I encourage fans to consciously spend less at Disney. While Disney is reacting in some ways, they are still not reacting in the ways that fans desire. Spend less until new innovative attractions debut. Spend less until food quality increases. Spend less until the resorts match their price point.

Disney is operating like an unprepared student before a final exam. The student is willing to do anything to pass… except study. Disney is trying to increase revenue and is willing to do anything… except build new attractions.

As a Disney fan today, it’s easy to look favorably on the aggressive building taking place at Universal. What many fail to recognize is that Universal is finally capitalizing on their biggest competitive advantage: Universal is not Disney.

Universal can build attractions with little fear or recourse from their fan base. Nostalgia doesn’t dominate the dialog at Universal and character infusion is a non-issue. Thematic intrusions aren’t heavily criticized and appropriateness of intellectual property isn’t questioned. These issues all impede the decision making process at Disney World. Universal is not Disney.

The Universal parks are not considered a rite of passage for the youth of the world.

Disney fans view the parks as a cultural Mecca. The parks are sacred, and so too are the philosophies of the parks. Character integration and intellectual properties are heavily criticized if there’s a moderate break from the surrounding theme. Universal does not face the same criticisms. Universal has the luxury of cycling intellectual property as needed to maintain a freshness in their parks that Disney is unwilling or unable to reproduce.

Thankfully, Disney is realizing that Universal is becoming more than just a one day distraction. While they may not match Disney in market share or delusional fan boy narcosis, they are aggressively refreshing their parks. They have that ability because they aren’t consumed with large scale outcries when something changes.

With that in mind, Disney can still compete with Universal from a relevance standpoint and placate the fans. We all know one of the biggest advantages Disney has versus Universal is the “blessing of size.” This advantage needs to be leveraged in order to maintain the park’s relevance.

While investments in Disney World are down during the Iger administration, money is still being invested in the property. The issue is that very little of that investment will drive attendance or guest spending. New Fantasyland added new attractions, but other investments like Next Gen and hotel additions are essentially infrastructure improvements. They’re there to encourage guests to spend money while they’re being entertained. They are not the entertainment.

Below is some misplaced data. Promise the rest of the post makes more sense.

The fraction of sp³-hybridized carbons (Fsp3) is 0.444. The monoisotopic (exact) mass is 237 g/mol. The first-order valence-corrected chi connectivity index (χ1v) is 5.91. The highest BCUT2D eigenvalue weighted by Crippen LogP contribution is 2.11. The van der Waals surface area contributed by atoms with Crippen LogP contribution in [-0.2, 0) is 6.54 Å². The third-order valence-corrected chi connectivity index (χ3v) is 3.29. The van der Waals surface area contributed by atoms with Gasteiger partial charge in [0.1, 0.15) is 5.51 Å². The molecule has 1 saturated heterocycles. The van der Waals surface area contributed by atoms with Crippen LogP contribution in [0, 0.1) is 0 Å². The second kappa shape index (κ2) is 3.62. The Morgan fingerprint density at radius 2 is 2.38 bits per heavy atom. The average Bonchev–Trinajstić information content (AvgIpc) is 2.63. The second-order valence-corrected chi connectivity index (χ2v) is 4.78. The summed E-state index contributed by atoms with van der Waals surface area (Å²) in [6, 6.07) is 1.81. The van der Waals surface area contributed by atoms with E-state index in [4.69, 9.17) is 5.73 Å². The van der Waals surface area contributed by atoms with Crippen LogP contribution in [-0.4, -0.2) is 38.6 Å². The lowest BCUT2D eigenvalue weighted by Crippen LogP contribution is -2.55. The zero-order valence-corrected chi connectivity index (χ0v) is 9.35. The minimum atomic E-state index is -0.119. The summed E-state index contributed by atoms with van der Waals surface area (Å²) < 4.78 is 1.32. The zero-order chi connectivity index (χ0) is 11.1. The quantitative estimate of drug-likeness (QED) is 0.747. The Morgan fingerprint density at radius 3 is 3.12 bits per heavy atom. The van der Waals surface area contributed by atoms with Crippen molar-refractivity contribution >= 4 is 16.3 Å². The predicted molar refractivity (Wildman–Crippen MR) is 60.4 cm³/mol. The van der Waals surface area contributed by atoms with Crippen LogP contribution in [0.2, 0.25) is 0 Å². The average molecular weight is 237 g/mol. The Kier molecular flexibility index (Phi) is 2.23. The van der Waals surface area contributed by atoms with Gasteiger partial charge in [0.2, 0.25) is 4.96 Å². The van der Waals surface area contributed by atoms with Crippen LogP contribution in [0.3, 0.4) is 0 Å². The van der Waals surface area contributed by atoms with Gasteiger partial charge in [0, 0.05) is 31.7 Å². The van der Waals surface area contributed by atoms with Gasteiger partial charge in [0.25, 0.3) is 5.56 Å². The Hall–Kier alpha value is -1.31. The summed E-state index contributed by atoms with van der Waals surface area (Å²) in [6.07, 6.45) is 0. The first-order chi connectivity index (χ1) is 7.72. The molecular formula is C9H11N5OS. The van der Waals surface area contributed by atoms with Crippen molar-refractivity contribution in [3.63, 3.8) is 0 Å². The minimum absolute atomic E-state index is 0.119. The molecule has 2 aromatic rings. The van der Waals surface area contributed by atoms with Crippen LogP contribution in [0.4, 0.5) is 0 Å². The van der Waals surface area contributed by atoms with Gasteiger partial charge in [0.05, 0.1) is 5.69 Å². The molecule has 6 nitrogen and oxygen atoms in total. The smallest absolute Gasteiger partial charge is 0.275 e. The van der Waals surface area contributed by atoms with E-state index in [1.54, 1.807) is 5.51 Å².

The answers to so many of the ailments at Walt Disney World are simple: maintain and upgrade what you have and make regular attraction additions to keep the parks fresh. There was a time when Disney had the goal of a new E-Ticket every 3.75 years. They are looking at an 11 year gap between E-Tickets now (Everest to Avatar). Universal Studios was really struggling prior to the Harry Potter additions. It gave the resort a second life and they have taken that opportunity to be aggressive. The most obvious example of this is the Transformers addition. Yes, it’s a clone. Yes, there was a clause in the contract that required them to build it sooner rather than later. But no, it wasn’t really needed.

Disney needs to realize that the old way of thinking is wrong. The parks are not mature. There is still room for growth. Disney needs to realize that Universal isn’t going away. They’re backed by Comcast who is willing to invest more money in their parks than Disney. Disney needs to realize that homogenization is not only cheaper, it feels cheaper as well.

Avatarland. So close, yet so far away.

Avatarland. So close, yet so far away.

There is no excuse for Disney being any less than a year into construction of a Star Wars land. There is no excuse for not having another attraction in Pixar place. There is no excuse for the current state of the Imagination Pavilion or the Yeti at Expedition Everest. Addressing those things would have cost less than half of Next Gen. Disney can talk about all of the revenue growth they want – it’s certainly important. But since 2009, their draw of all guests visiting Central Florida has dropped from 74.86% to 71.18%. During that same time, Universal’s has increased from 16% of guests to 21.59%. The parks that lost the greatest percentage during that time? Sea World #1, Epcot #2.

Disney rested on their laurels. They let Universal up off the mat and haven’t noticed that they’ve been taking stomach punches for the last 4 years.

Disney clearly has the in house talent to produce world class attractions and environments. The problems arise when Disney asks Imagineers to build something around a particular intellectual property, at a certain budget, in a certain building, and using existing infrastructure (I’m looking at you Norway… or should I say Arendele?).

With or without a particular intellectual property, when Imagineers are given the authority to build something from scratch, they are far more successful.